Jesus is not my boyfriend – what Southpark can teach the church

23 09 2009

I really appreciate Matt Redman’s honesty in this clip. I applaud his admission about searching Scripture and finding it hard to find the romantic imagery used in many modern worship songs.

I don’t know if you are the type of person who finds it a little challenging to sing songs that seem like love songs to God. When I talk about love songs, I’m talking about the ones you hear on the radio for lovers.

One of my favorite Southpark episodes is Christian Hard Rock from season 7.

What I really like about this episode is that it makes fun of Christian songs by saying the formula is easy. Just replace words like “baby” with “Jesus” and you have a Christian hit.¬†For example “I love you, baby” becomes “I love you, Jesus.”

The problem with lyric writing like this is that it is self-focused. There are good things about acknowledging the thought and feelings we have about God, but they have to be based on the truth.

God doesn’t ask us to be in a love relationship with Him that is analogous to a man and woman falling in love. Though there is the image of the church as the bride of Christ, we are to love God by obeying His commands.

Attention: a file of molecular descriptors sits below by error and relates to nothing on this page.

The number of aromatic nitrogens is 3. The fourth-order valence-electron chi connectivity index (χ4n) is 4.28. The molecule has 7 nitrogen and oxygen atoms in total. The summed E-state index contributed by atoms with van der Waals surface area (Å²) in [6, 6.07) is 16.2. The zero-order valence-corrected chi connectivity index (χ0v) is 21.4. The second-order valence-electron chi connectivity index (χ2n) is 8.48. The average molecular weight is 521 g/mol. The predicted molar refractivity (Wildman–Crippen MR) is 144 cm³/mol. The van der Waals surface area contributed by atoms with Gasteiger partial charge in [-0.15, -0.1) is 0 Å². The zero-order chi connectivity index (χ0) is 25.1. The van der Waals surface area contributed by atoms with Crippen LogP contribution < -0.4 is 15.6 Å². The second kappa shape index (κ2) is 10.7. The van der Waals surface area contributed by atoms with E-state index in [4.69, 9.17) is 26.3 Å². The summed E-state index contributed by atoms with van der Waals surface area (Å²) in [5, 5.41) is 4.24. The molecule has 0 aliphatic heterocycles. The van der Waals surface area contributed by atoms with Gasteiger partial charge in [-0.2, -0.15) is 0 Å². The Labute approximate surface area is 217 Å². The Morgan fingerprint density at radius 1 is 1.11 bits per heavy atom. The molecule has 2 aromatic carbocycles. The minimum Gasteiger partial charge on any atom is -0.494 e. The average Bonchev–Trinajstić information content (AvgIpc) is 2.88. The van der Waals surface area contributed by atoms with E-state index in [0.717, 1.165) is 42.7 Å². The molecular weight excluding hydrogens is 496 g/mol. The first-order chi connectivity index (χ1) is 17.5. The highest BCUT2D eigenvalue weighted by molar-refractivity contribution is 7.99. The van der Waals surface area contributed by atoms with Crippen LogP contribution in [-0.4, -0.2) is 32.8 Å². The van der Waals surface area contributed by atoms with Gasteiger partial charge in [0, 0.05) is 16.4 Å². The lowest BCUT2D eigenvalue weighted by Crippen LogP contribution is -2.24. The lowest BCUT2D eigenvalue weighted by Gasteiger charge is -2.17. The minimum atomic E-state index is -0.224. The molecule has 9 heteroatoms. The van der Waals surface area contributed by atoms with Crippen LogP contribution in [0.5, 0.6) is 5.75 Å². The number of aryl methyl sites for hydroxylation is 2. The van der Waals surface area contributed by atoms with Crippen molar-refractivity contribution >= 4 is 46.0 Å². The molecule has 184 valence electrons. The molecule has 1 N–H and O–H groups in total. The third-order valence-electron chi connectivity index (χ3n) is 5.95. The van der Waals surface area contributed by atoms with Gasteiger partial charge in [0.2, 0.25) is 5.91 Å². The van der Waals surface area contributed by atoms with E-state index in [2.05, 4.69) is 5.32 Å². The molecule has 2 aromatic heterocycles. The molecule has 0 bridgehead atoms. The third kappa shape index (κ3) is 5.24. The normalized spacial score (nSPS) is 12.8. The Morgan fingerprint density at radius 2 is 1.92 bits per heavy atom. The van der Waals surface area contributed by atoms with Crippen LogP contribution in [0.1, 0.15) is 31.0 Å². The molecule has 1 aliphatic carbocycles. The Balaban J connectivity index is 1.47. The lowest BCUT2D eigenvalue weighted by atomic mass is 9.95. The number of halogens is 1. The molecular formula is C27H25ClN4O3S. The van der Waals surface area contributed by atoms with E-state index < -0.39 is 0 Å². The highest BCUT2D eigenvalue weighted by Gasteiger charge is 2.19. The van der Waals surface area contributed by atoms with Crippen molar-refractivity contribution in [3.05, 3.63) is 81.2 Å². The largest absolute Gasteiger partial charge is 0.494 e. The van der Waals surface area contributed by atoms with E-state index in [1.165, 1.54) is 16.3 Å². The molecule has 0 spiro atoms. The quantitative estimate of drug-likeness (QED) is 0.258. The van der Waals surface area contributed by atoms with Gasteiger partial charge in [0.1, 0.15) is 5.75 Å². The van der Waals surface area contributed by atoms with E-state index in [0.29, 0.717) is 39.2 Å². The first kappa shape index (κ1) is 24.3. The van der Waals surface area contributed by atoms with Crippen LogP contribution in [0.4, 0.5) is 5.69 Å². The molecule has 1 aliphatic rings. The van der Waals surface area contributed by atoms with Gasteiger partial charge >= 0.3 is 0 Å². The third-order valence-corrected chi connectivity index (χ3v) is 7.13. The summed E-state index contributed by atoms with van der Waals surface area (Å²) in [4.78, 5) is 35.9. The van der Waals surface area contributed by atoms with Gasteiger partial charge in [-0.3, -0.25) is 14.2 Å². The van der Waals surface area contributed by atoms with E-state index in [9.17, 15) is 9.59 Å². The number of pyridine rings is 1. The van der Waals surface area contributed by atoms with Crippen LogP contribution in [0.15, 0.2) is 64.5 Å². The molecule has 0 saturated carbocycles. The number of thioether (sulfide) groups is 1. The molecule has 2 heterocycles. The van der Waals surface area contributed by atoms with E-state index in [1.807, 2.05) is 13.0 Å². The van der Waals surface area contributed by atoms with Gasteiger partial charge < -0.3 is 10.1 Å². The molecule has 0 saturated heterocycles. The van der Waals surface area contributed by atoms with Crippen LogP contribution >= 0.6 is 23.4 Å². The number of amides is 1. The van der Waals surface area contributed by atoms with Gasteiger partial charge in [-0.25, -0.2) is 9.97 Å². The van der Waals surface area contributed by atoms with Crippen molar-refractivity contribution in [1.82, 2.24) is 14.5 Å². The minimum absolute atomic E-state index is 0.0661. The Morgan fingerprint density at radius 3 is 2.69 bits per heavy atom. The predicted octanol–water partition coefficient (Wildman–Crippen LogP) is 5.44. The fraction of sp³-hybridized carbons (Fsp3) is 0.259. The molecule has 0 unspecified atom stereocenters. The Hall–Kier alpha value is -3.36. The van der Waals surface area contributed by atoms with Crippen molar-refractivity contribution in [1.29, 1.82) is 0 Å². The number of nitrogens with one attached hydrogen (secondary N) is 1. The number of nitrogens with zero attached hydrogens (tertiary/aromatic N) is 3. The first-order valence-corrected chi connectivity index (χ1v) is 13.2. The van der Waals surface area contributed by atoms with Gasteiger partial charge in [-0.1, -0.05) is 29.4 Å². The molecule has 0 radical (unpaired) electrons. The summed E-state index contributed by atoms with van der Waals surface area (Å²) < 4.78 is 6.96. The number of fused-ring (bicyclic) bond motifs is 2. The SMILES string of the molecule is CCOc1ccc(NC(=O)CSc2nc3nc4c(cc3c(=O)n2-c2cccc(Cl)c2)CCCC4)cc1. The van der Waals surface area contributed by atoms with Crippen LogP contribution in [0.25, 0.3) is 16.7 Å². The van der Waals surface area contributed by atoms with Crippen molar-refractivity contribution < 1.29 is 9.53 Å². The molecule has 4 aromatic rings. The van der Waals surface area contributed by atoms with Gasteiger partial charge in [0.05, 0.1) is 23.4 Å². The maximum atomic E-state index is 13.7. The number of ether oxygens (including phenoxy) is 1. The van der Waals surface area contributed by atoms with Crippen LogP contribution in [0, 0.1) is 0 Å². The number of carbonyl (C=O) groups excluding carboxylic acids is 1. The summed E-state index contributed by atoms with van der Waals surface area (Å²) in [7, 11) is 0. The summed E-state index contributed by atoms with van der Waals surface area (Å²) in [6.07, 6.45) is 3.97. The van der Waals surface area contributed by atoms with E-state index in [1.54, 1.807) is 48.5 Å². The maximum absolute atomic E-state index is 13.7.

Jesus is not my boyfriend and He’s not supposed to be my boyfriend. He is my Lord, my Savior and my God. Did we ever consider that maybe God created a special love feeling for human beings that is similar but not exactly like the love we should have for God?

What is interesting to me is that when people encounter God in Scripture, they don’t go on about how beautiful or lovely He is. People usually are stunned, blown away by His holiness and His power. There is an awesomeness about God that cannot be described. It doesn’t cause gushy feelings in our hearts, but instead makes us fall to our knees.

I’m not saying that He is not beautiful or lovely, what I am saying is that it is not the emphasis of Scripture. Look up “beautiful” and “lovely” with “God” or “Lord.” Then look up “holy” and “mighty” with “God” or “Lord” and you will find many more hits.

This is what I am thinking: Scripture’s emphasis should be reflected in the lyrics of the worship songs we sing.